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From: Jeff Garland (jeff_at_[hidden])
Date: 2002-03-10 19:37:01

> Jeff wrote:
> >
> > The use of the term precision (despite any C++ precedent)
> > I think is actually incorrect.
> >
> It's a common usage that folks are likely to understand...
> kind of like using "data" as a mass noun instead of the
> plural of "datum."

Actually I don't think they understand the difference, but I'll be ok if you
don't change it.

> > Speaking of the operators, it would be nice to see a quick
> > synopsis of showing the 'proxy' operators in action.
> >
> I have the example,
> euros = francs * bankers_round(conversion_rate);
> near the beginning of the paper. Should I explain it better?

Yes. What I was really should of asked for is few lines of code that show what
a user can. Some basics like:

  decimal<2> foo(100); //construct from int
  foo++; //foo == 101?
  decimal<2> bar(10.2); //construct from double
  decimal<4> foobar = foo * bar; //result is ?
  foobar =+ 10.1; //add a double?
  foobar = foo + (bar * foo); //is this allowed or do I need rounding proxies?
  if (foo >= bar) {}
  double barbar = to_double(bar);
  std::cout << foobar << std::endl;

I realize this seems trivial, but as the reader I'm left reading the whole paper
trying to imagine how this can and can't be used.

> > The only examples are in the policy design section which is
> > what we "can't" do.
> >
> I don't understand what you mean.

Sorry -- what I was trying to say is you don't have a short usage section like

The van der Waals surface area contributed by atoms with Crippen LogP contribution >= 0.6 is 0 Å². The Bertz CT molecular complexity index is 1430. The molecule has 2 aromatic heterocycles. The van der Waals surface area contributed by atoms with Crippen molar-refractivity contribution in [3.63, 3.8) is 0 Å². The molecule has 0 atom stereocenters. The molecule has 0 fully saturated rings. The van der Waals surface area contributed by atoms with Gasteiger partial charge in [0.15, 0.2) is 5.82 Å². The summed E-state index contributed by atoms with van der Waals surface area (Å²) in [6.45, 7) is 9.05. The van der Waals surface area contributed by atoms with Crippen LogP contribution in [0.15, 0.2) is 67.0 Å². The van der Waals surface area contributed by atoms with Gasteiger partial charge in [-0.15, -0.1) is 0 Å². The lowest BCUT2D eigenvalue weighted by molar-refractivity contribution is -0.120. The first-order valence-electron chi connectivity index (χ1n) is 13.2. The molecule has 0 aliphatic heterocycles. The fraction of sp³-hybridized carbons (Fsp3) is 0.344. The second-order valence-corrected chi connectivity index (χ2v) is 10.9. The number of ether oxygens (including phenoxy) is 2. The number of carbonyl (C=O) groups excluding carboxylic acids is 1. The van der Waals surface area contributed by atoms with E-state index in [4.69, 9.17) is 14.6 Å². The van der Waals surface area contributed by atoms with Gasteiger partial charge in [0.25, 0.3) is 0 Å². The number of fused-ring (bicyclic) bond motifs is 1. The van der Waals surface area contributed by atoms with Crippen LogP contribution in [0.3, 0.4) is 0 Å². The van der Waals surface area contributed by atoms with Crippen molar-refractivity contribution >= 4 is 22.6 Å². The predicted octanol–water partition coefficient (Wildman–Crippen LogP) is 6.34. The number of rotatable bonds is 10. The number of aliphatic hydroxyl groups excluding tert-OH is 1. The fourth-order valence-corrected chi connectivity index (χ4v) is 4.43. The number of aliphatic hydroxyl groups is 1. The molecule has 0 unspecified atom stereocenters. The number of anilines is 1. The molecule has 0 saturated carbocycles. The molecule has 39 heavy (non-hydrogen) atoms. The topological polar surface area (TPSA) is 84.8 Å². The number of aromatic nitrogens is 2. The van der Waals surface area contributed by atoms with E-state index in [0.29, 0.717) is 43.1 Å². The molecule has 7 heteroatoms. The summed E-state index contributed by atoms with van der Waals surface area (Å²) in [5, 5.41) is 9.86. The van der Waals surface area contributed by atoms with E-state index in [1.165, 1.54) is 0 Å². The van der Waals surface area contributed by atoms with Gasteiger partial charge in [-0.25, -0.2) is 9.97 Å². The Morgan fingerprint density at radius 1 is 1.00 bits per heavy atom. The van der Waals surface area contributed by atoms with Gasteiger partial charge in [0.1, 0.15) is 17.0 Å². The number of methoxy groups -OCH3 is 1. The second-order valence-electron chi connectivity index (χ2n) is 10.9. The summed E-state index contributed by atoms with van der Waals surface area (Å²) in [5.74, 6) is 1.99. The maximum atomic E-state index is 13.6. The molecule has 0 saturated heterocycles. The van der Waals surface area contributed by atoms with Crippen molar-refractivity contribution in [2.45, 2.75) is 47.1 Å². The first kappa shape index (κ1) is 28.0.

the above. But later on you have "usage example" for the policy design that
isn't implemented...

> The real issue is not the number of template parameters; that was
> just an additional argument that I threw in as an afterthought.
> The fundamental issue is whether the rounding mode should bind
> to the operation or to the operand. If you can convince me that
> the latter is the better design, I'll be happy to change it.

Well I don't know if I can convince you -- I'm not sure I'm convinced one way or
another. From what I understand the advantage of the current design is that I
can mix and match operations on types with different rounding modes. I just
don't know of an application where I would want that (I'd love to hear about
some). Mostly I would want one rounding policy for my 'money' class arithmetic
and I want to set that at compile time and forget it. But I might also have a
'stock price class' that uses a different rounding policy. Unless I
misunderstand, these 2 classes currently can't have different rounding policies
in the same application by default. Instead with one I will have to be explicit
because of the default rounding mode. Put it another way -- the following would
make perfect sense to me:

  typedef decimal<2, round_down> money;
  typedef decimal<2, round_up> stock_price;

  money my_money("1000000.1"); // just day dreaming :-)
  money your_money(1); // sorry
  stock_price tech_stock_price("1.54");
  //next line won't compile -- types not compatible -- this is good!
  double shares_i_could_buy = my_money / tech_stock_price;
  money our_money = my_money + your_money; //fine...

> >
> > I would like to see a to_string function added.
> >
> OK. How about (modulo your objections to "precision" and
> the macro for the default rounding mode):
> template<int Precision>
> class decimal
> {
> public:
> // ...
> std::string to_string(int = Precision,
> const rounding_base& =
> BOOST_DEFAULT_ROUNDING_MODE< decimal<Precision> >());
> };
> Would that work for you?
>(Actualy, I already have a to_string
> function in a privately inherited base class that I could just
> dispatch to.)

I was thinking of a free function like to_double, but it doesn't really


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